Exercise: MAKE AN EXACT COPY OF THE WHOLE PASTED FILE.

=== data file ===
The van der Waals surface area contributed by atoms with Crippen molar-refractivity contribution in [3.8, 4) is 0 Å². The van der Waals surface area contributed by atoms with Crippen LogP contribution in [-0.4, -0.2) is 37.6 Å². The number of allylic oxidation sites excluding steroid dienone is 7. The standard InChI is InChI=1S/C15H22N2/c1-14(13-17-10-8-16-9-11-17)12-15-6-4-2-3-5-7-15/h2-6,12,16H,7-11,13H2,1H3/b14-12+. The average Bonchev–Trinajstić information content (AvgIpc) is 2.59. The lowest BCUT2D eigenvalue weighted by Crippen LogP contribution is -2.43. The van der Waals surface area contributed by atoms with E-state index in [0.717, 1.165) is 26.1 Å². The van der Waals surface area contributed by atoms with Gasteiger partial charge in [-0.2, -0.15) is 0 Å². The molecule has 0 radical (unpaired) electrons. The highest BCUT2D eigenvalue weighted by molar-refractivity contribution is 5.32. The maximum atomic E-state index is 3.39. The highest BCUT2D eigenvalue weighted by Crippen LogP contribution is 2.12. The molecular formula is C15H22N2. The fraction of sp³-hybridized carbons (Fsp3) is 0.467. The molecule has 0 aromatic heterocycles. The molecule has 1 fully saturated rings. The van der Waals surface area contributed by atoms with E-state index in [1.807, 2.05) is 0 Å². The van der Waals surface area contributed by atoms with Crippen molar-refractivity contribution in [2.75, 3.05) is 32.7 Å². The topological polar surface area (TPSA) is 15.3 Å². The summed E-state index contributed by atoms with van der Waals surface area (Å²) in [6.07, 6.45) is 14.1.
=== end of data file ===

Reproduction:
The van der Waals surface area contributed by atoms with Crippen molar-refractivity contribution in [3.8, 4) is 0 Å². The van der Waals surface area contributed by atoms with Crippen LogP contribution in [-0.4, -0.2) is 37.6 Å². The number of allylic oxidation sites excluding steroid dienone is 7. The standard InChI is InChI=1S/C15H22N2/c1-14(13-17-10-8-16-9-11-17)12-15-6-4-2-3-5-7-15/h2-6,12,16H,7-11,13H2,1H3/b14-12+. The average Bonchev–Trinajstić information content (AvgIpc) is 2.59. The lowest BCUT2D eigenvalue weighted by Crippen LogP contribution is -2.43. The van der Waals surface area contributed by atoms with E-state index in [0.717, 1.165) is 26.1 Å². The van der Waals surface area contributed by atoms with Gasteiger partial charge in [-0.2, -0.15) is 0 Å². The molecule has 0 radical (unpaired) electrons. The highest BCUT2D eigenvalue weighted by molar-refractivity contribution is 5.32. The maximum atomic E-state index is 3.39. The highest BCUT2D eigenvalue weighted by Crippen LogP contribution is 2.12. The molecular formula is C15H22N2. The fraction of sp³-hybridized carbons (Fsp3) is 0.467. The molecule has 0 aromatic heterocycles. The molecule has 1 fully saturated rings. The van der Waals surface area contributed by atoms with E-state index in [1.807, 2.05) is 0 Å². The van der Waals surface area contributed by atoms with Crippen molar-refractivity contribution in [2.75, 3.05) is 32.7 Å². The topological polar surface area (TPSA) is 15.3 Å². The summed E-state index contributed by atoms with van der Waals surface area (Å²) in [6.07, 6.45) is 14.1.